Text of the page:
Natural Selection 2 Review – Online FPS/RTS Hybrid
Natural Selection 2 is the stand-alone sequel to the popular Half-Life mod. This team-based first person shooter is full of intense action, with victory relying on strategy and cooperation. The game suffers from optimization issues and demanding computer requirements, as well as player problems.
What is Natural Selection 2?
Natural Selection 2 is a first person shooter game revolving around combat between two sides: The Space Marines and Aliens. Both sides must eliminate the other by denying and gaining resources, researching upgrades, and ultimately destroying the enemy command structure.
A Natural Selection 2 game starts with players selecting a team from the lobby, then selecting someone to be the commander of the team. The commander’s role is the most important, as they are the ones who will be building structures, selecting research, and directing their team towards objectives.
Games take place on maps that fit a space motif: Space stations, spaceships, and asteroid mining facilities. Each team’s ultimate objective is to completely eliminate the other team’s command control structure, being the Hive for the Aliens and the Command Chair for the marines. In order to achieve this objective, the players on each team will destroy and capture resource points which generate resources for both the team (to be spent on upgrades and structures) and individually (to buy personal upgrades or weapons).
Maps contain tech points which are special locations where additional Command Chairs and Hives can be built. These unlock more upgrades and weapons for your team, and are critical to capture before the other team does.
Marines have the ability to upgrade their weapons and armor, as well as purchase new weapons such as shotguns, flamethrowers, and grenade launchers. With additional tech points, they can buy jet packs and exo-suits, which are suits of mechanized armor with high-powered lasers or mini-guns. With observatories and phase gates, the Marines have the ability to spot incoming attacks and hidden units, and move quickly around the map.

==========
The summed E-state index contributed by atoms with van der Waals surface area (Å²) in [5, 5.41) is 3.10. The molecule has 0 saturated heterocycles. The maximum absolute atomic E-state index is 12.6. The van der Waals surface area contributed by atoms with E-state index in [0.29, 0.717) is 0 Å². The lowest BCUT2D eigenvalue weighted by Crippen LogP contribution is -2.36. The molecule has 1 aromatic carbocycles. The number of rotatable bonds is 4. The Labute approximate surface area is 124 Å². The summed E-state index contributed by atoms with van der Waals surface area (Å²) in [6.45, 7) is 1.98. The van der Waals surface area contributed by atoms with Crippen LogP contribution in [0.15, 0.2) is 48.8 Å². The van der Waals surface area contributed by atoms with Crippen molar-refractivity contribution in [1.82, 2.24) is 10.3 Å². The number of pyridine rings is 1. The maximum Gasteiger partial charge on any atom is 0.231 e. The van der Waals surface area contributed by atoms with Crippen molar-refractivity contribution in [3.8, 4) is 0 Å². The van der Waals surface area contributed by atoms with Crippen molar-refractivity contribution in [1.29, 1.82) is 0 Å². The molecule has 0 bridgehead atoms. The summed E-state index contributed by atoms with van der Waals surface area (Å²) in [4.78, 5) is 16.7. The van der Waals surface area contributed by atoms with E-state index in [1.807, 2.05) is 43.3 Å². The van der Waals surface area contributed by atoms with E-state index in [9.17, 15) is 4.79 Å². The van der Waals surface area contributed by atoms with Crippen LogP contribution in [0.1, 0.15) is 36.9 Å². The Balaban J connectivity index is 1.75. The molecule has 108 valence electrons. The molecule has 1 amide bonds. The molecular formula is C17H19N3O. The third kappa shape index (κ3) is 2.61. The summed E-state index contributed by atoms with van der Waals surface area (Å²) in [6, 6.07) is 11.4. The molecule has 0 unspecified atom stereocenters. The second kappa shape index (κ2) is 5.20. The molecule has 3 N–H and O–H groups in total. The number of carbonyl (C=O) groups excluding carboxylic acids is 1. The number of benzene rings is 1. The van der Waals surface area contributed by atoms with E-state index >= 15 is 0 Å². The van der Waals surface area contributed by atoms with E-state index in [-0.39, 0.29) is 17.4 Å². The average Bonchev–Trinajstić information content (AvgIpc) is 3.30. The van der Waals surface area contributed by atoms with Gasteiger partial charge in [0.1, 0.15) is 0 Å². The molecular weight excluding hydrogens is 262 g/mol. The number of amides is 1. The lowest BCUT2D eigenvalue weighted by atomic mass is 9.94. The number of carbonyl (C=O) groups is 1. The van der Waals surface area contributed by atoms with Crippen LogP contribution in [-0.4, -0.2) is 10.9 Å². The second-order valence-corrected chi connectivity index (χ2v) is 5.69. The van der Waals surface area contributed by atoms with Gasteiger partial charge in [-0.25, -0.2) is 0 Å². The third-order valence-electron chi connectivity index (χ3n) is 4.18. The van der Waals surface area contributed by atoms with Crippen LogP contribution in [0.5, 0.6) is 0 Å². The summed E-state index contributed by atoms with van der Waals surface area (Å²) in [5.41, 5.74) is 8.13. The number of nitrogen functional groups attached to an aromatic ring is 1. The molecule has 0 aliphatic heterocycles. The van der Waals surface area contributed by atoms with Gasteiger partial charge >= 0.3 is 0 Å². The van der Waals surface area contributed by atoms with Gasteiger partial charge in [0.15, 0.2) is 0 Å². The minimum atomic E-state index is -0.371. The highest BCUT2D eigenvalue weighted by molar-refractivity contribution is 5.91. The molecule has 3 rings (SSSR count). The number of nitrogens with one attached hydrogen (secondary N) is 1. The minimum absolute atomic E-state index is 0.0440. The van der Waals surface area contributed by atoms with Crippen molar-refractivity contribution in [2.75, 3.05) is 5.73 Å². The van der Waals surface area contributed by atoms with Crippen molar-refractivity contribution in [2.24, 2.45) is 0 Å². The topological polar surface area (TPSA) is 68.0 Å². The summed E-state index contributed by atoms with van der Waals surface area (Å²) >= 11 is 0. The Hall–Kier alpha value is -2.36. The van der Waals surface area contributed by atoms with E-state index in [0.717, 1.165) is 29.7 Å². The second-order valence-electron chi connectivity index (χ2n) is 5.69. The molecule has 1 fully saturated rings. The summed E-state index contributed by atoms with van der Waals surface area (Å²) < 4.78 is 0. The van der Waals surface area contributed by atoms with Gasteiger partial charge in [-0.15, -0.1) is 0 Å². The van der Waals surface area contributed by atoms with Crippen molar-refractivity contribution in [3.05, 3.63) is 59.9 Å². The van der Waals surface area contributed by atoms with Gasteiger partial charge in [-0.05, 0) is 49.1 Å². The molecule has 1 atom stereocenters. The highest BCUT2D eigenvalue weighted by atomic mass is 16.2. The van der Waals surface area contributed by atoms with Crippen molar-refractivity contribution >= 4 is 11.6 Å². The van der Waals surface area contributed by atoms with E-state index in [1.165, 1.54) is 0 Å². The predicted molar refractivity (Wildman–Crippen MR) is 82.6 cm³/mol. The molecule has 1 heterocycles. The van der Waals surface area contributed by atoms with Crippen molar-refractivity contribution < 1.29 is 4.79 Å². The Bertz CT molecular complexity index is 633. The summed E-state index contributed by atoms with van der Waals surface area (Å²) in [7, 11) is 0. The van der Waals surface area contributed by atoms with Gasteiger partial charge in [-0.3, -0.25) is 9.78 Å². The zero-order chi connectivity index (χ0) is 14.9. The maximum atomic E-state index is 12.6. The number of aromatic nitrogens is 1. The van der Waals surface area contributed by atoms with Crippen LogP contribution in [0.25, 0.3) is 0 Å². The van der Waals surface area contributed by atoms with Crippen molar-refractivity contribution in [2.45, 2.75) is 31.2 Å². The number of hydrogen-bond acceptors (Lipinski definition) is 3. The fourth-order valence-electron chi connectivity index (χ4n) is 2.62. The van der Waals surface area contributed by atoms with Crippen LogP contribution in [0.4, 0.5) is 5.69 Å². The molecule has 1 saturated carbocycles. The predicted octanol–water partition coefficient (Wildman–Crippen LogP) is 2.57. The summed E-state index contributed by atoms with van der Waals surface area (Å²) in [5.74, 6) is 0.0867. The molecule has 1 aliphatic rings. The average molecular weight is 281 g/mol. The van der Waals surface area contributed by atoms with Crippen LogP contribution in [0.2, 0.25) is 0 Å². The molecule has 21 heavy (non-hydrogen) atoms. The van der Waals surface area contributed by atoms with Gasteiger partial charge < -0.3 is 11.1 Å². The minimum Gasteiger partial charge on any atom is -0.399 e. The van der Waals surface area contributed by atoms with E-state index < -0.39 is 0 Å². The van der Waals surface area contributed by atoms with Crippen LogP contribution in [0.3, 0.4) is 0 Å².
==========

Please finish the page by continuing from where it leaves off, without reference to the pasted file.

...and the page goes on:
The Aliens have a similar concept but based upon spreading cysts which carpet the area in a green-yellow growth that covers walls and floors wherever they are located. This allows for structures to be built, as well as acting as a early warning system when Marines move upon it. Cysts need to be spread in a chain, so it is possible for a “cyst chain” to be severed, causing structures to slowly die if not connected to a hive. Aliens can have strong map presence as every map has ventilation shafts and ducts where aliens can move around the map quickly and shortcut to places the marines cannot get to without detours.
Aliens have personal upgrades that involve faster move speed, cloaking, larger energy pools, more armor, etc. They can also morph into different alien types. All players start as skulks, the bottom tier soldier unit that can move quickly, has a bite attack, and can climb walls. Gorges act as builders, and can build tunnels that are similar to phase gates between areas of the map for quick access, as well as mini-turrets and barriers to block off entrances. Lurks are the flying units of the Aliens, with the ability to spray poison gas and shoot spikes. The Fade serves as a mid-tier harasser and hunter, with the ability to move the fastest in the game and a strong melee attack. The top tier morph, the Onos, acts as a giant tank with a devastating horn attack and a ground stomp that can stun nearby enemies.